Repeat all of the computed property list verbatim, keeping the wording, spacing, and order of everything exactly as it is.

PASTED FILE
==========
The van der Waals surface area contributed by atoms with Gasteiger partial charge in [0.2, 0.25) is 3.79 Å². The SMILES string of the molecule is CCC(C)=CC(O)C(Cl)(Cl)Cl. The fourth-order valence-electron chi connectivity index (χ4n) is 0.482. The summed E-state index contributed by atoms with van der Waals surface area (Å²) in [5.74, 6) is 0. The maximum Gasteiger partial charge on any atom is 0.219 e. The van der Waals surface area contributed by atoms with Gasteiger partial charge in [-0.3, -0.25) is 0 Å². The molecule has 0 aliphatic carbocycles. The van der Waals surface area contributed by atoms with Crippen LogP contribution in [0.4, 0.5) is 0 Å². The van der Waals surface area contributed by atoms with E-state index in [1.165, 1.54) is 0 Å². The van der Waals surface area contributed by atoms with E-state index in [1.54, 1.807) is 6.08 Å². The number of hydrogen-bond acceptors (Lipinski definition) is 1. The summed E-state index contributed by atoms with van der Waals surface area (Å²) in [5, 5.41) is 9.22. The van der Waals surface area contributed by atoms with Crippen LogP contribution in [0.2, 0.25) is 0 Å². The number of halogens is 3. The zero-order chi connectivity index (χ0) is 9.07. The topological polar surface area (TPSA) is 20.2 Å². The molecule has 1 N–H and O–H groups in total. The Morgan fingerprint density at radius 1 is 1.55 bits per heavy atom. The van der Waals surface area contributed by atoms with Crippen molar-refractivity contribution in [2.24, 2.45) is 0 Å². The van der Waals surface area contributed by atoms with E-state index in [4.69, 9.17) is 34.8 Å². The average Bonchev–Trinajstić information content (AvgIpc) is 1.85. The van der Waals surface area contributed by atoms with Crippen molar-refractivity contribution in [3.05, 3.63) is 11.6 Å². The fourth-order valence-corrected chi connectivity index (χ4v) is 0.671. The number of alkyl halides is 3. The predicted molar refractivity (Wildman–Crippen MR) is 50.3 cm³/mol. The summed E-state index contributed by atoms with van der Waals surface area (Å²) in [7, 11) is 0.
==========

The van der Waals surface area contributed by atoms with Gasteiger partial charge in [0.2, 0.25) is 3.79 Å². The SMILES string of the molecule is CCC(C)=CC(O)C(Cl)(Cl)Cl. The fourth-order valence-electron chi connectivity index (χ4n) is 0.482. The summed E-state index contributed by atoms with van der Waals surface area (Å²) in [5.74, 6) is 0. The maximum Gasteiger partial charge on any atom is 0.219 e. The van der Waals surface area contributed by atoms with Gasteiger partial charge in [-0.3, -0.25) is 0 Å². The molecule has 0 aliphatic carbocycles. The van der Waals surface area contributed by atoms with Crippen LogP contribution in [0.4, 0.5) is 0 Å². The van der Waals surface area contributed by atoms with E-state index in [1.165, 1.54) is 0 Å². The van der Waals surface area contributed by atoms with E-state index in [1.54, 1.807) is 6.08 Å². The number of hydrogen-bond acceptors (Lipinski definition) is 1. The summed E-state index contributed by atoms with van der Waals surface area (Å²) in [5, 5.41) is 9.22. The van der Waals surface area contributed by atoms with Crippen LogP contribution in [0.2, 0.25) is 0 Å². The number of halogens is 3. The zero-order chi connectivity index (χ0) is 9.07. The topological polar surface area (TPSA) is 20.2 Å². The molecule has 1 N–H and O–H groups in total. The Morgan fingerprint density at radius 1 is 1.55 bits per heavy atom. The van der Waals surface area contributed by atoms with Crippen molar-refractivity contribution in [2.24, 2.45) is 0 Å². The van der Waals surface area contributed by atoms with E-state index in [4.69, 9.17) is 34.8 Å². The average Bonchev–Trinajstić information content (AvgIpc) is 1.85. The van der Waals surface area contributed by atoms with Crippen molar-refractivity contribution in [3.05, 3.63) is 11.6 Å². The fourth-order valence-corrected chi connectivity index (χ4v) is 0.671. The number of alkyl halides is 3. The predicted molar refractivity (Wildman–Crippen MR) is 50.3 cm³/mol. The summed E-state index contributed by atoms with van der Waals surface area (Å²) in [7, 11) is 0.